Lab partners in Earth Sciences teacher Verlaine Meyers’ class at Haller Middle School hold up their beaker of liquid to share as part of a density measurement exercise.

Lab partners in Earth Sciences teacher Verlaine Meyers’ class at Haller Middle School hold up their beaker of liquid to share as part of a density measurement exercise.

‘Know Your Schools’ field trip gives guests a seat in classroom

ARLINGTON – Adults can learn a lot on an organized field trip to Arlington schools that gives a first-hand look at life in the halls and education in the classroom.

On a community tour hosted by Arlington Public Schools Thursday, one of day’s best pieces of advice came from a district administrator whose priority is safety.

“Never get between a middle schooler and their lunch,” Executive Director of Operations Brian Lewis said jokingly, as a hungry rush of students filled the hallway at Haller Middle School on their way into the cafeteria.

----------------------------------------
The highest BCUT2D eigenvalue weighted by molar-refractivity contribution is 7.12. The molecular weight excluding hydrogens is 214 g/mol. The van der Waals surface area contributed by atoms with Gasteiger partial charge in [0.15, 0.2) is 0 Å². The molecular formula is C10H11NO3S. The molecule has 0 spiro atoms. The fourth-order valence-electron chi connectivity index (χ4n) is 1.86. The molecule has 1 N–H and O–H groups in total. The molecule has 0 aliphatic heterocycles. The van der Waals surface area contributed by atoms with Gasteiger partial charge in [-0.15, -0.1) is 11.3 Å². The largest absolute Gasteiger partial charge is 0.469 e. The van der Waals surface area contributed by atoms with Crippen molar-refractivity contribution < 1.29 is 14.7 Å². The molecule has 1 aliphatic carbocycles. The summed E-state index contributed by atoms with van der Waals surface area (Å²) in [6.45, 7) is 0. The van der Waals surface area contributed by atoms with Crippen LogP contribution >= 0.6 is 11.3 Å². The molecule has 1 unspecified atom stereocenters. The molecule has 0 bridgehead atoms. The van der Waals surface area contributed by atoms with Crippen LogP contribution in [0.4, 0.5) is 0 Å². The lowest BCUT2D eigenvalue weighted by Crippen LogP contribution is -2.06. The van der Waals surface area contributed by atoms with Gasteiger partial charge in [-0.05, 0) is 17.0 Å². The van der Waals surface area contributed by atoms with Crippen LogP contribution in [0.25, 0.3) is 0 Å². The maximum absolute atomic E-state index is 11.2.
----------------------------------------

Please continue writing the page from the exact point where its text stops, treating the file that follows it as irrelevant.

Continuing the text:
Residents came away with that tip and many other more academic-related lessons during a “Know Your Schools” tour.

“Know Your Schools has been a long-standing tradition in our district,” Assistant Superintendent Kathy Ehman said. “This is an opportunity to go out and visit our schools, and see some of the programs that our schools offer.”

Attendees met in the Byrnes Performing Arts Center for a light breakfast prepared by the high school’s culinary arts students.

Parents, community members and administrators boarded a bus to visit a handful of schools, with stops at Weston High, Haller Middle and Presidents Elementary.

First stop was Weston.